The Midcontinent Independent System Operator selected a partnership led by private developer LS Power Associates LP to build, own and operate the Duff-Coleman 345-kV line in southern Indiana and western Kentucky, the first transmission project selected through a competitive process in compliance with FERC Order 1000.
MISO selected Republic Transmission LLC, a partnership between the LS Power Group unit and Hoosier Energy Rural Electric Cooperative Inc., out of 11 applicants, the grid operator said in a Dec. 20 press release.
MISO Executive Director for Competitive Transmission Administration Priti Patel said in the release that Republic's proposal provided the "greatest value" and the "strongest combination of attributes, including but not limited to, the highest degree of certainty and specificity, the lowest risk, and low cost."
Republic Transmission's proposal estimated the cost of the Duff-Coleman project at $49.8 million and the length at 33 miles, according to the project's final selection report. That length fell in between that of other proposals which suggested lengths between 28 and 36 miles, according to the selection report. The project is expected to be in service no later than Jan. 1, 2021, and would extend from Southern Indiana Gas and Electric Co. Inc. d/b/a Vectren Energy Delivery of Indiana's Duff substation in Dubois County, Ind., to Big Rivers Electric Corp.'s Coleman substation in Hancock County, Ky.
Big Rivers Electric, which serves three distribution cooperatives in 22 counties in Kentucky, signed up as a participant in the project. Hoosier Energy will be a part-owner, and will provide operations and maintenance for the Indiana portion of the line.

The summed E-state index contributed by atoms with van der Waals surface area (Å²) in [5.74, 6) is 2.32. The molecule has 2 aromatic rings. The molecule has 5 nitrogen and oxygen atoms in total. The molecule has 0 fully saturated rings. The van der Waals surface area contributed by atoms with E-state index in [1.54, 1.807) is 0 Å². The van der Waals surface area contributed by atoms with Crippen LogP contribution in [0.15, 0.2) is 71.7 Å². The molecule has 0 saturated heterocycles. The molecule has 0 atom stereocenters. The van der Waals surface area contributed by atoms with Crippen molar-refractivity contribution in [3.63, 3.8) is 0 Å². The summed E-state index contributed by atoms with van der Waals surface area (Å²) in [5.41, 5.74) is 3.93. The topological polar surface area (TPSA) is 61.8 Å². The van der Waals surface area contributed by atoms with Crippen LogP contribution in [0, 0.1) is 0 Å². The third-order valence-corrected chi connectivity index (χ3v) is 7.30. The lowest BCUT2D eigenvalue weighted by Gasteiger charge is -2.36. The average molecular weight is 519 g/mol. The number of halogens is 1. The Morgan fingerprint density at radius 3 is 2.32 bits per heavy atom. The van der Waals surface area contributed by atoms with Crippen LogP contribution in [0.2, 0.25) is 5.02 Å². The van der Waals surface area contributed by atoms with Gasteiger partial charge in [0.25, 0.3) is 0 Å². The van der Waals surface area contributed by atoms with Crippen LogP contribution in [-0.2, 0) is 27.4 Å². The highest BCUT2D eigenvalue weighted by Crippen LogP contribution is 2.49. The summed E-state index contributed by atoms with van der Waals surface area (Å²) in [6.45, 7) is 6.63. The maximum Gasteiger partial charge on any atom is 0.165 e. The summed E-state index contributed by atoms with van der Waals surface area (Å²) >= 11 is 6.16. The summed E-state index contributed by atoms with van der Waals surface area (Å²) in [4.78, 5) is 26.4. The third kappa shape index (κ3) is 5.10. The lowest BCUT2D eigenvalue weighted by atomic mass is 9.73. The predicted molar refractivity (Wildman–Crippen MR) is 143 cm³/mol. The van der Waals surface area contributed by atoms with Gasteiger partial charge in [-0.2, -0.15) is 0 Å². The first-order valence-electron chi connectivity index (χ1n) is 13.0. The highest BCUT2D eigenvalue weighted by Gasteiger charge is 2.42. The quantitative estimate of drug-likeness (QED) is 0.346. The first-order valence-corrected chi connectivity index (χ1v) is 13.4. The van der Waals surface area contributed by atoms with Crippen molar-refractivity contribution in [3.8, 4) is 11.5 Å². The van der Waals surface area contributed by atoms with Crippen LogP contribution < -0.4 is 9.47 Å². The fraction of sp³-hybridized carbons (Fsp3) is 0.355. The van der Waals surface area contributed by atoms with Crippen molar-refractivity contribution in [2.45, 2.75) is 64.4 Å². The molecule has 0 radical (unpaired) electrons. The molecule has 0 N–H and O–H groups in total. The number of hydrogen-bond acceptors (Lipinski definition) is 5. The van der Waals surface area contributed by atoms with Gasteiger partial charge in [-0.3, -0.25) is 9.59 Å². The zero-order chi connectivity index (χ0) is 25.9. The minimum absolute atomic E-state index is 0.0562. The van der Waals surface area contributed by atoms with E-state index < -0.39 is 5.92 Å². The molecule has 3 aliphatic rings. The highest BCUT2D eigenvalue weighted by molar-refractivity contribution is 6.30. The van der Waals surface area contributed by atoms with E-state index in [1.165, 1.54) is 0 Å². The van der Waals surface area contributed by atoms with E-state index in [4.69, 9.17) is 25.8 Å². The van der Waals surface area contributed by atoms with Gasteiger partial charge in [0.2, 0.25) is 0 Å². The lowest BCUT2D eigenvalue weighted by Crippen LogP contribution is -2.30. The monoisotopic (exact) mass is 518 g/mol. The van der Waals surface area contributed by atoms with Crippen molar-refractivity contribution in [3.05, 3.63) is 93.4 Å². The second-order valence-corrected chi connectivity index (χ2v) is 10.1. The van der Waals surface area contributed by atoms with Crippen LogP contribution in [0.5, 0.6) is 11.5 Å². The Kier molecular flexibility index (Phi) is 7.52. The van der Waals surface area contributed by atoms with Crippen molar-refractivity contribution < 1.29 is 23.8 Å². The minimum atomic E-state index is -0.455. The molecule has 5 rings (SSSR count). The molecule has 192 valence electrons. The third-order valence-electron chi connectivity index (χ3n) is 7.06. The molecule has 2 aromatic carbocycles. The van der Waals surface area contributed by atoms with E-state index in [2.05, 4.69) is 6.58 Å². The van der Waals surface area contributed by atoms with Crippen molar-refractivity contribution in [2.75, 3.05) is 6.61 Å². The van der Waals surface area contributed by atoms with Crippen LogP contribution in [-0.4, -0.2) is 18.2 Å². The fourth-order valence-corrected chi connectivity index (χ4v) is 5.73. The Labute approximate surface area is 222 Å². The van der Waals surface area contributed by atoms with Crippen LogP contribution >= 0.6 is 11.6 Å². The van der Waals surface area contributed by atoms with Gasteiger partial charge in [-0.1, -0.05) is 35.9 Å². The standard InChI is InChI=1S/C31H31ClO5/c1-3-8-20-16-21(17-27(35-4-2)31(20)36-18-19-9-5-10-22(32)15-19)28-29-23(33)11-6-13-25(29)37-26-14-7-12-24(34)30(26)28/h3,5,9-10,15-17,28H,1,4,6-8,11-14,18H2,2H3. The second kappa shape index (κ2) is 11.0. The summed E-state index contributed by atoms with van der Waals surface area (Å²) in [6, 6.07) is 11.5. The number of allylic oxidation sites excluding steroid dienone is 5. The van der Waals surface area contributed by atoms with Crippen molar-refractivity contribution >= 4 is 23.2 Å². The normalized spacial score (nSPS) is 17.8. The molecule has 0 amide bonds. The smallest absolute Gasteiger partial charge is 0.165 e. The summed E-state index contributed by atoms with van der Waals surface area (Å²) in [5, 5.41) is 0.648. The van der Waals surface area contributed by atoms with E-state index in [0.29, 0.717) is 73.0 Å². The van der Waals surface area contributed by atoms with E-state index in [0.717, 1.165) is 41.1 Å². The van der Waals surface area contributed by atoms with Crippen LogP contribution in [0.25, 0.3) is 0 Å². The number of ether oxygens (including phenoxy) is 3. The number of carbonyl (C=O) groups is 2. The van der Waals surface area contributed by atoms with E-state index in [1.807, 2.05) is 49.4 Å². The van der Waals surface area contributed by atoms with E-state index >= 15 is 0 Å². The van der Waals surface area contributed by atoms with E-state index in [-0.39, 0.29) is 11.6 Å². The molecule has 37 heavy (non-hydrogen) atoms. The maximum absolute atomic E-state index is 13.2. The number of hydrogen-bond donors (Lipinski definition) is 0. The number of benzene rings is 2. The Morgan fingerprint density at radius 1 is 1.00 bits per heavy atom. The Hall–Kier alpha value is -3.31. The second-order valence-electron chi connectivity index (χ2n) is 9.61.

One distinguishing feature of Republic Transmission's proposal is its inclusion of a $58.1 million "firm rate-base cap," which MISO said in the selection report was one of strongest caps among the proposals to limit costs to ratepayers.
"The binding cost containment provisions we offered, including a cap on costs, demonstrate the benefits that competition for transmission provides consumers," LS Power President Paul Thessen said in a news release.
Under its binding developer agreement with MISO, Republic Transmission will have to submit quarterly status reports on the project to MISO, according to MISO's news release.
The grid operator in January issued a request for proposals to develop the transmission project, later narrowing down the initial pool of interested applicants.
FERC in July 2011 approved Order 1000, which required regional and interregional planning for new transmission projects. The order required transmission providers such as MISO to eliminate provisions of federal right-of-first refusal, which gave the right to build, own and operate new transmission to incumbent utilities. The order spurred grid operators to set up a competitive selection process to pick developers, according to MISO's website.
MISO, in its selection report, said it evaluated project proposals based on four criteria and gave a 30% weight to the costs and design, a 35% weight to project implementation, a 30% weight to operations and maintenance and the remaining 5% weight toward participation in MISO's transmission expansion planning process. The Republic Transmission proposal received a score of 95 on a 100-point scale.
"Republic Transmission had the most complete project implementation plan, demonstrating the highest probability of success," MISO said in the selection report. "Republic Transmission was better than nearly all other proposals in operations and maintenance and exhibited comprehensive capabilities and plans, and had the lowest estimated operations and maintenance cost."
The second-ranked project received a score of 80, and the lowest-ranked proposal scored 41.